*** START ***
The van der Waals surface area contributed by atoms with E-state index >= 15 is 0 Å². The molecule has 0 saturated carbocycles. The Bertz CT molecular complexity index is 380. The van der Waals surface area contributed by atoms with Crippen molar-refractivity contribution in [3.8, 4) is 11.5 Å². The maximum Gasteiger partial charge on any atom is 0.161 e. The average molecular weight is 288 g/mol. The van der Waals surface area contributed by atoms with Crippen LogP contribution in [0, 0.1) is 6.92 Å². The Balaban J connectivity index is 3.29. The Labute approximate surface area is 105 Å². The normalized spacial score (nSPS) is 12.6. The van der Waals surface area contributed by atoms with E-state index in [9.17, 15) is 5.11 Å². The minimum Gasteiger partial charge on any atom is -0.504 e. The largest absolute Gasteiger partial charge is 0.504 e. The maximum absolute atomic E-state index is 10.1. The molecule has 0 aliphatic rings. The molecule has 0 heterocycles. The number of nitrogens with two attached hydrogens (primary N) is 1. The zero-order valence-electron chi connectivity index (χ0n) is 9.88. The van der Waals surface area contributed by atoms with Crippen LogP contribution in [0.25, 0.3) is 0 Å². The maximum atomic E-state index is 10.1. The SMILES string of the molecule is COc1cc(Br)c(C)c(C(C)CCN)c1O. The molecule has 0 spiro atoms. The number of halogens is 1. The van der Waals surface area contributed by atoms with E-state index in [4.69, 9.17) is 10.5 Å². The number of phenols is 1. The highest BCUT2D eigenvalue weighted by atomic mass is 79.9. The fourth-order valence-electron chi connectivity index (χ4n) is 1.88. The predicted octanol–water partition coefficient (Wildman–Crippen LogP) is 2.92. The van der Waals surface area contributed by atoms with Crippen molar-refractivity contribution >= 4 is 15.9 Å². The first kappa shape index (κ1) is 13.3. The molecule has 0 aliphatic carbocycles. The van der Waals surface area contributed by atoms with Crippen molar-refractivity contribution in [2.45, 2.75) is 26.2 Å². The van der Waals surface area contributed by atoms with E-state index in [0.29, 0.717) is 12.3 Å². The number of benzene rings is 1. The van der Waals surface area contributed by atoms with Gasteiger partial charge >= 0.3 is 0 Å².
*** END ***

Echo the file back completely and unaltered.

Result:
The van der Waals surface area contributed by atoms with E-state index >= 15 is 0 Å². The molecule has 0 saturated carbocycles. The Bertz CT molecular complexity index is 380. The van der Waals surface area contributed by atoms with Crippen molar-refractivity contribution in [3.8, 4) is 11.5 Å². The maximum Gasteiger partial charge on any atom is 0.161 e. The average molecular weight is 288 g/mol. The van der Waals surface area contributed by atoms with Crippen LogP contribution in [0, 0.1) is 6.92 Å². The Balaban J connectivity index is 3.29. The Labute approximate surface area is 105 Å². The normalized spacial score (nSPS) is 12.6. The van der Waals surface area contributed by atoms with E-state index in [9.17, 15) is 5.11 Å². The minimum Gasteiger partial charge on any atom is -0.504 e. The largest absolute Gasteiger partial charge is 0.504 e. The maximum absolute atomic E-state index is 10.1. The molecule has 0 aliphatic rings. The molecule has 0 heterocycles. The number of nitrogens with two attached hydrogens (primary N) is 1. The zero-order valence-electron chi connectivity index (χ0n) is 9.88. The van der Waals surface area contributed by atoms with Crippen LogP contribution in [0.25, 0.3) is 0 Å². The maximum atomic E-state index is 10.1. The SMILES string of the molecule is COc1cc(Br)c(C)c(C(C)CCN)c1O. The molecule has 0 spiro atoms. The number of halogens is 1. The van der Waals surface area contributed by atoms with E-state index in [4.69, 9.17) is 10.5 Å². The number of phenols is 1. The highest BCUT2D eigenvalue weighted by atomic mass is 79.9. The fourth-order valence-electron chi connectivity index (χ4n) is 1.88. The predicted octanol–water partition coefficient (Wildman–Crippen LogP) is 2.92. The van der Waals surface area contributed by atoms with Crippen molar-refractivity contribution >= 4 is 15.9 Å². The first kappa shape index (κ1) is 13.3. The molecule has 0 aliphatic carbocycles. The van der Waals surface area contributed by atoms with Crippen molar-refractivity contribution in [2.45, 2.75) is 26.2 Å². The van der Waals surface area contributed by atoms with E-state index in [0.29, 0.717) is 12.3 Å². The number of benzene rings is 1. The van der Waals surface area contributed by atoms with Gasteiger partial charge >= 0.3 is 0 Å².